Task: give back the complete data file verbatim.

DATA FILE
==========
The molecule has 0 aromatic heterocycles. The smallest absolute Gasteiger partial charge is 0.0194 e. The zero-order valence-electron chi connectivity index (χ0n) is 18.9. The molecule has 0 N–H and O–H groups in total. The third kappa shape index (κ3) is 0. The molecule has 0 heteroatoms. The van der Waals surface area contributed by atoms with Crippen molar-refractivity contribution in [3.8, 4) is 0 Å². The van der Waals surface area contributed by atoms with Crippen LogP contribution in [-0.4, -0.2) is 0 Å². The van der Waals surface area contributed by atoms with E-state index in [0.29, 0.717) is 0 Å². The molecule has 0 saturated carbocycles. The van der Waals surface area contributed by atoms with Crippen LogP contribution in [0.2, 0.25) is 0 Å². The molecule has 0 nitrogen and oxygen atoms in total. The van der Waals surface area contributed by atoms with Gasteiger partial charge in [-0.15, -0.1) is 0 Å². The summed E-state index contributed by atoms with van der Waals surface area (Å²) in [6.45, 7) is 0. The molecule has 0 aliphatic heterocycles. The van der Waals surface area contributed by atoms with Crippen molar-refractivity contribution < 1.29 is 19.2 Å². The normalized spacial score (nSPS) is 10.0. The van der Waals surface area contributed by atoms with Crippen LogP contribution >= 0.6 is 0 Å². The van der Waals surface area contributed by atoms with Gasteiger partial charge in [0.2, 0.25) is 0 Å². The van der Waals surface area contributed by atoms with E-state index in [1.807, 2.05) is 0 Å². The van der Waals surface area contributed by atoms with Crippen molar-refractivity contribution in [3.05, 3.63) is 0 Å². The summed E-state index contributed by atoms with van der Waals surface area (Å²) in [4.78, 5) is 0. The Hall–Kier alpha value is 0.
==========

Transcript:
The molecule has 0 aromatic heterocycles. The smallest absolute Gasteiger partial charge is 0.0194 e. The zero-order valence-electron chi connectivity index (χ0n) is 18.9. The molecule has 0 N–H and O–H groups in total. The third kappa shape index (κ3) is 0. The molecule has 0 heteroatoms. The van der Waals surface area contributed by atoms with Crippen molar-refractivity contribution in [3.8, 4) is 0 Å². The van der Waals surface area contributed by atoms with Crippen LogP contribution in [-0.4, -0.2) is 0 Å². The van der Waals surface area contributed by atoms with E-state index in [0.29, 0.717) is 0 Å². The molecule has 0 saturated carbocycles. The van der Waals surface area contributed by atoms with Crippen LogP contribution in [0.2, 0.25) is 0 Å². The molecule has 0 nitrogen and oxygen atoms in total. The van der Waals surface area contributed by atoms with Gasteiger partial charge in [-0.15, -0.1) is 0 Å². The summed E-state index contributed by atoms with van der Waals surface area (Å²) in [6.45, 7) is 0. The molecule has 0 aliphatic heterocycles. The van der Waals surface area contributed by atoms with Crippen molar-refractivity contribution < 1.29 is 19.2 Å². The normalized spacial score (nSPS) is 10.0. The van der Waals surface area contributed by atoms with Crippen LogP contribution >= 0.6 is 0 Å². The van der Waals surface area contributed by atoms with Gasteiger partial charge in [0.2, 0.25) is 0 Å². The van der Waals surface area contributed by atoms with E-state index in [1.807, 2.05) is 0 Å². The van der Waals surface area contributed by atoms with Crippen molar-refractivity contribution in [3.05, 3.63) is 0 Å². The summed E-state index contributed by atoms with van der Waals surface area (Å²) in [4.78, 5) is 0. The Hall–Kier alpha value is 0.